ode to indian culture

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Ode To Indian Hospitality- atithi devo bhava

atithi devo bhava

As non- resident Indians, from the time we pass through the doors of the International airport in India, meeting and greeting loved ones who are there to receive us at the oddest hours of the day, to the time we are ready to bid adieu to our motherland, waving good byes to loved ones, ready to pass through the airport doors to board the international flight back to the country that is now our home, we get this sense of immense warmth, a feeling of being a part of a huge family, a perception of being accomodated in every way. That unique treatment that we receive from our loved ones in India is an integral part of the Indian culture. Although the 'satkar bhav' or the sense of welcome, stems from the love we share, the premise of the guest-host relationship in general, originates from our very ancient scriptures. 'Athiti Devo Bhava'. The guest is to be revered, so says our scriptures.

The sanskrit saying, 'Athiti Devo Bhava', meaning, the guest is God comes from the Shikshavalli of Taittiriya Upanishad. 'Atithi' literally meaning without a fixed time with respect to the calendar, signifying a guest who in olden times came unannounced; 'devo' means God or God like and 'Bhav' means Be or Is, hence the interpretation- the guest is God. It is actually a part of the verse that reads in full as: "matrudevo bhava; pitrudevo bhava; acharyadevo bhava; atithidevo bhava". Sikshavalli is the teachings of Aachaarya (teacher) to his 'Sishya' (disciple) on the basic code of conduct. The literal translation of the verse suggests that one should strive to be an ideal person who regards "the Mother as God, the Father as God, the Teacher as God and the Guest as God."

Growing up, we hear several stories from the Hindu scripture, Mahabharata, that teach us this 'code of conduct' towards the guest. Our parents and granparents narate stories of Krishna and the Pandava princes who placed their guests before themselves. For some of us, our childhood memories certainly involves visits of our cousins from America. It meant awaiting their arrival outside the airport for hours with garlands that would adorn their necks. Visits from families from other parts of India was no less exciting. We remember the "khatir" that our parents did. "Khatir" is a Hindi word that conveys everything that is done to make the guest feel important and welcome. It mostly involves cooking highly eleborate Indian delicacies that is offered with lot of insistence to the guests, irrespective of how full the guest might have gotten. The more the insistence to take more food, more is the sense of importance conveyed by the host and often felt by the guest.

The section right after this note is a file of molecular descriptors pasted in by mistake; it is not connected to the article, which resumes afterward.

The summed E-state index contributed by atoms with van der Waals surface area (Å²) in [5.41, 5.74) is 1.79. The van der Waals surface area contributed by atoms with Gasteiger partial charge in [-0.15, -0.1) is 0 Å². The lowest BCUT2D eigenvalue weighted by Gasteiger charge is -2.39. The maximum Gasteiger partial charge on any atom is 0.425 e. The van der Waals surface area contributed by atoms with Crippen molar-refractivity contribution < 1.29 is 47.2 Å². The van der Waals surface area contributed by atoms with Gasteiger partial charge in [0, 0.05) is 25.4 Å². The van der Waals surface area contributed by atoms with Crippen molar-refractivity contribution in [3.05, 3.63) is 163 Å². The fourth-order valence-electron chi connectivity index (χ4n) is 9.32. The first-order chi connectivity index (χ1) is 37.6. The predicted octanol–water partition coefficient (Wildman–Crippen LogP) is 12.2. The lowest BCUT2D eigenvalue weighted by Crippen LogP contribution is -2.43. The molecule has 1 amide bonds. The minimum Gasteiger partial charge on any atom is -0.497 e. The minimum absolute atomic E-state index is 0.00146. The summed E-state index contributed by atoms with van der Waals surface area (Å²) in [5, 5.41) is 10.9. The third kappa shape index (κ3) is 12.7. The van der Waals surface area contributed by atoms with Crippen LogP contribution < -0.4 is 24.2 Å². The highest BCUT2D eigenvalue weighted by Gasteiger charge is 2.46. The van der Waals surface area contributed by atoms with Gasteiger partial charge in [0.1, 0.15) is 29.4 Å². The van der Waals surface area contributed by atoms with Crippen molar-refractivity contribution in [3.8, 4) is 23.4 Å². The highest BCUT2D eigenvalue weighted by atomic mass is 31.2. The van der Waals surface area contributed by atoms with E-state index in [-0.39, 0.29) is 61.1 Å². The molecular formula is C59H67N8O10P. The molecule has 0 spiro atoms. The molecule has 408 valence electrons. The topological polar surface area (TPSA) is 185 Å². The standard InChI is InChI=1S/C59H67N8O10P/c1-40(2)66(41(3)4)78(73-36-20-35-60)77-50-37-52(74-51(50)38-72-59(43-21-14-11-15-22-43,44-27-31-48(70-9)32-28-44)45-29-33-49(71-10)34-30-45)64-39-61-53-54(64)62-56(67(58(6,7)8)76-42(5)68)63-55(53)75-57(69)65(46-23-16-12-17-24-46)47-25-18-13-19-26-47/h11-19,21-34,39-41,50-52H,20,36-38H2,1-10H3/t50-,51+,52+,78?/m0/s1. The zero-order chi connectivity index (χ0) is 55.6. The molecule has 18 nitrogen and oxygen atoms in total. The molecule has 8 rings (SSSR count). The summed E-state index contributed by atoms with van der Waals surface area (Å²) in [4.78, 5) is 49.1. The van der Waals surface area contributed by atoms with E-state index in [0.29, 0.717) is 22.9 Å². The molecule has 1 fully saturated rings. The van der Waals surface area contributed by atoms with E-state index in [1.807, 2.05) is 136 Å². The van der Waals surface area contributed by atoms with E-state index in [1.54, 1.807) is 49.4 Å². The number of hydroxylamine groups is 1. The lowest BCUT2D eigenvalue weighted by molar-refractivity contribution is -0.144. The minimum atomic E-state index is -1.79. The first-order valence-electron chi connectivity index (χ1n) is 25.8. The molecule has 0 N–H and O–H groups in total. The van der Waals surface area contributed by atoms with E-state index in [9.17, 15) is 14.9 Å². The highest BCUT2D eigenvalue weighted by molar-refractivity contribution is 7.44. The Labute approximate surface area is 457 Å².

Life in India might have gotten too fast paced to indulge in elaborate 'athiti satkar' (another term that conveys the welcome extended to the guests), but by no means is the essence of this very anciet tradition lost. You can feel it in the homes of family and friends when they let you have the only AC room in their house on the hot summer days. You can feel it in the people on the street when they show their eagerness to help you out with directions. You can still see it in the 'dhobi' (the cleaner), the milkman and the maid. Foreign tourists can certainly feel the Indian hopitality as well. Although several instances of rape/ groping/staring of foriegn women tourists on the streets of India is a huge blob in our 'sanskar' (meaning culture) that we so proudly claim to possess. The Ministry of Tourism has adopted 'Athiti Devo Bhava' as their tag line to depict the Indian hospitality and also to encourage people to treat the country's guests with reverence, but obviously lot more needs to be done. The Indian government needs to step up to ensure safety to all women by providing mass education to the public, implementing strict laws and meting out severe punishments to the perpretators. On our part, we, the followers of Indian culture, should make a consious effort to continue this age old tradition and pass this very intregral part of what constitutes the Indian culture on to the next generation as our heritage, lest it would be lost in the chaos of the modern world.

 

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